2015 - Spacio-temporal patterns of soil respiration and the age of respired carbon from high-elevataion alpine tundra.
My principal research aims to constrain the water and carbon cycle of alpine tundra at Niwot Ridge, Colorado. Alpine ecosystems are vital to resource management and may be especially sensitive climate change indicators, but inherently remote and rugged terrain makes these areas traditionally difficult to research. To better understand the biological underpinnings of this system, I have implemented a multi-scale approach designed to capture both the plot-scale variability and whole-ecosystem magnitude of carbon and water fluxes to the atmosphere. My research also considers the meteorological drivers, overarching cause, and potential impacts of an observed carbon cycle imbalance through the use of modeling and radiocarbon dating techniques.
Burns SP, Molotch NP, Williams MW, Knowles JF, Seok B, Monson RK, Turnsipseed AA, Blanken PD. (2014). Snow temperature changes within a seasonal snowpack and their relationship to turbulent fluxes of sensible and latent heat. Journal of Hydrometeorology 15: 117-142.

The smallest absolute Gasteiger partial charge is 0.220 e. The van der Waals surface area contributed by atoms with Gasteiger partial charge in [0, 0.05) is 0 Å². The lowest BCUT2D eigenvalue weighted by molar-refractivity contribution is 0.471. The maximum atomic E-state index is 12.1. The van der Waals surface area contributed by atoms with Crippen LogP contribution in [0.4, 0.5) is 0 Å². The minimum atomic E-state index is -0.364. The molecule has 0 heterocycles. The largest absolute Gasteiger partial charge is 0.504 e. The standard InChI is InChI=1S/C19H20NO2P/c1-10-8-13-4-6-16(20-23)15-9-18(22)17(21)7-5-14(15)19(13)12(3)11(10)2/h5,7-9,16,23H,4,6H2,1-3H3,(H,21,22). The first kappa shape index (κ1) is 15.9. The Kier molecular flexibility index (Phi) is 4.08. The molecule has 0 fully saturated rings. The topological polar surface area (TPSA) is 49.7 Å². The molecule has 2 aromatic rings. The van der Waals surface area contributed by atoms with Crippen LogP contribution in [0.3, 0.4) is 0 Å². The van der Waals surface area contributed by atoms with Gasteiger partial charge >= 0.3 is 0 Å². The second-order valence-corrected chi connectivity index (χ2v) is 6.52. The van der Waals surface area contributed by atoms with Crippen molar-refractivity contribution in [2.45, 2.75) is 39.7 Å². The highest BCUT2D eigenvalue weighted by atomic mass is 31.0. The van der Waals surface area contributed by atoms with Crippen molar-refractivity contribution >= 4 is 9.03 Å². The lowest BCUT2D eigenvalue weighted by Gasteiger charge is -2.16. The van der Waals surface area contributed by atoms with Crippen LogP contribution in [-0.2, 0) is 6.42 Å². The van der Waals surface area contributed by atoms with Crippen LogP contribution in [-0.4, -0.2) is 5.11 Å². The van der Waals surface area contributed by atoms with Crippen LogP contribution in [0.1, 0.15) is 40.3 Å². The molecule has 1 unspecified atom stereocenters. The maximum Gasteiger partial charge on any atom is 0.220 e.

Knowles JF, Burns SP, Blanken PD, Monson RK. (2014). Fluxes of energy, water, and carbon dioxide from mountain ecosystems at Niwot Ridge, Colorado. Plant Ecology & Diversity.
Knowles JF, Blanken PD, Williams MW, Chowanski KM. (2012). Energy and surface
moisture seasonally limit evaporation and sublimation from snow-free alpine
tundra. Agricultural and Forest Meteorology 157: 106-115.
Blanken PD, Williams MW, Burns SP, Monson RK, Knowles J, Chowanski K, Ackerman T . (2009). A comparison of water and carbon dioxide exchange at a windy alpine tundra and subalpine forest site near Niwot Ridge, Colorado. Biogeochemistry 95(1): 61-76.
Publications updated May 2014